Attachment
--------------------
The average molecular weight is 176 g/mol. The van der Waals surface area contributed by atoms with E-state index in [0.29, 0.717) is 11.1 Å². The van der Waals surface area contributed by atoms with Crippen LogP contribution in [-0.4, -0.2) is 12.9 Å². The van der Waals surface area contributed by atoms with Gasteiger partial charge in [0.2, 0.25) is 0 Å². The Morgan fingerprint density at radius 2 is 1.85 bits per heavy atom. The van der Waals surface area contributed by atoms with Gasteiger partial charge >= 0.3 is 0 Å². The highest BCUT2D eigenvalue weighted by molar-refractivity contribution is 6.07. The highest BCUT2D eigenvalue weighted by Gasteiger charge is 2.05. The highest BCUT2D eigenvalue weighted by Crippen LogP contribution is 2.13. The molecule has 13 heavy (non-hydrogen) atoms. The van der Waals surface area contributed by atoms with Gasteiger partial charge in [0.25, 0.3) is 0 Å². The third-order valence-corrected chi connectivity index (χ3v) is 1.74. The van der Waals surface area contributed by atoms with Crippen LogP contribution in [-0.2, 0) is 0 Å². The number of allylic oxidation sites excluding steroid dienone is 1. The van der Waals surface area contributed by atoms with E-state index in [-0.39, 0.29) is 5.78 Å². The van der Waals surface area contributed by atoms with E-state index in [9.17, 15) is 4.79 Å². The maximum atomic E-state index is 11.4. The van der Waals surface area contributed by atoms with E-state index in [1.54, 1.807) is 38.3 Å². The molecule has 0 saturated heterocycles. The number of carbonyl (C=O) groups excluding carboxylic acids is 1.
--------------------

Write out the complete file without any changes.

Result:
The average molecular weight is 176 g/mol. The van der Waals surface area contributed by atoms with E-state index in [0.29, 0.717) is 11.1 Å². The van der Waals surface area contributed by atoms with Crippen LogP contribution in [-0.4, -0.2) is 12.9 Å². The van der Waals surface area contributed by atoms with Gasteiger partial charge in [0.2, 0.25) is 0 Å². The Morgan fingerprint density at radius 2 is 1.85 bits per heavy atom. The van der Waals surface area contributed by atoms with Gasteiger partial charge >= 0.3 is 0 Å². The highest BCUT2D eigenvalue weighted by molar-refractivity contribution is 6.07. The highest BCUT2D eigenvalue weighted by Gasteiger charge is 2.05. The highest BCUT2D eigenvalue weighted by Crippen LogP contribution is 2.13. The molecule has 13 heavy (non-hydrogen) atoms. The van der Waals surface area contributed by atoms with Gasteiger partial charge in [0.25, 0.3) is 0 Å². The third-order valence-corrected chi connectivity index (χ3v) is 1.74. The van der Waals surface area contributed by atoms with Crippen LogP contribution in [-0.2, 0) is 0 Å². The number of allylic oxidation sites excluding steroid dienone is 1. The van der Waals surface area contributed by atoms with E-state index in [-0.39, 0.29) is 5.78 Å². The van der Waals surface area contributed by atoms with E-state index in [9.17, 15) is 4.79 Å². The maximum atomic E-state index is 11.4. The van der Waals surface area contributed by atoms with E-state index in [1.54, 1.807) is 38.3 Å². The molecule has 0 saturated heterocycles. The number of carbonyl (C=O) groups excluding carboxylic acids is 1.